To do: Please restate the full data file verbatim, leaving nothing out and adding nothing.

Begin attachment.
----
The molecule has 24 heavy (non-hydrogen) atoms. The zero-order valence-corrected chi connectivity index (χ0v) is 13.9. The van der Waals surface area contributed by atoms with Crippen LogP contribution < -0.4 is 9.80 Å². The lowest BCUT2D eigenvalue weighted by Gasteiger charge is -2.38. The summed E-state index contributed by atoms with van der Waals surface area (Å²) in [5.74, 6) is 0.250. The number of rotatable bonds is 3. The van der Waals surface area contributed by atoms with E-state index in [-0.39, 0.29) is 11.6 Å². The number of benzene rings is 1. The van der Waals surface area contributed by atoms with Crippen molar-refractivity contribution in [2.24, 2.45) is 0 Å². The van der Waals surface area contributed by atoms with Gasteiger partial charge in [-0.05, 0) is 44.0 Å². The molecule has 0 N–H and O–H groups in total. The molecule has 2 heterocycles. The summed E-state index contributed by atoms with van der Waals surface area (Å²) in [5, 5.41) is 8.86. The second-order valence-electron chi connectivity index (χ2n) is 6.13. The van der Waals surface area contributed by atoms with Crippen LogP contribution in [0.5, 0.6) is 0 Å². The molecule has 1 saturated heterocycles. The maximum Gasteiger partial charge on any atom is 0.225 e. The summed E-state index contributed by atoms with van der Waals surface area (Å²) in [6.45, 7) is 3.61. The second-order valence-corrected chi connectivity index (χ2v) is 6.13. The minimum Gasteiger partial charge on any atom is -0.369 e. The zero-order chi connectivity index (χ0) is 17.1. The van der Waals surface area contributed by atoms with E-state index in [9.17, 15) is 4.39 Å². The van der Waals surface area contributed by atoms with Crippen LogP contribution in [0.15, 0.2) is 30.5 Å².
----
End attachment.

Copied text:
The molecule has 24 heavy (non-hydrogen) atoms. The zero-order valence-corrected chi connectivity index (χ0v) is 13.9. The van der Waals surface area contributed by atoms with Crippen LogP contribution < -0.4 is 9.80 Å². The lowest BCUT2D eigenvalue weighted by Gasteiger charge is -2.38. The summed E-state index contributed by atoms with van der Waals surface area (Å²) in [5.74, 6) is 0.250. The number of rotatable bonds is 3. The van der Waals surface area contributed by atoms with E-state index in [-0.39, 0.29) is 11.6 Å². The number of benzene rings is 1. The van der Waals surface area contributed by atoms with Crippen molar-refractivity contribution in [2.24, 2.45) is 0 Å². The van der Waals surface area contributed by atoms with Gasteiger partial charge in [-0.05, 0) is 44.0 Å². The molecule has 0 N–H and O–H groups in total. The molecule has 2 heterocycles. The summed E-state index contributed by atoms with van der Waals surface area (Å²) in [5, 5.41) is 8.86. The second-order valence-electron chi connectivity index (χ2n) is 6.13. The van der Waals surface area contributed by atoms with Crippen LogP contribution in [0.5, 0.6) is 0 Å². The molecule has 1 saturated heterocycles. The maximum Gasteiger partial charge on any atom is 0.225 e. The summed E-state index contributed by atoms with van der Waals surface area (Å²) in [6.45, 7) is 3.61. The second-order valence-corrected chi connectivity index (χ2v) is 6.13. The minimum Gasteiger partial charge on any atom is -0.369 e. The zero-order chi connectivity index (χ0) is 17.1. The van der Waals surface area contributed by atoms with E-state index in [9.17, 15) is 4.39 Å². The van der Waals surface area contributed by atoms with Crippen LogP contribution in [0.15, 0.2) is 30.5 Å².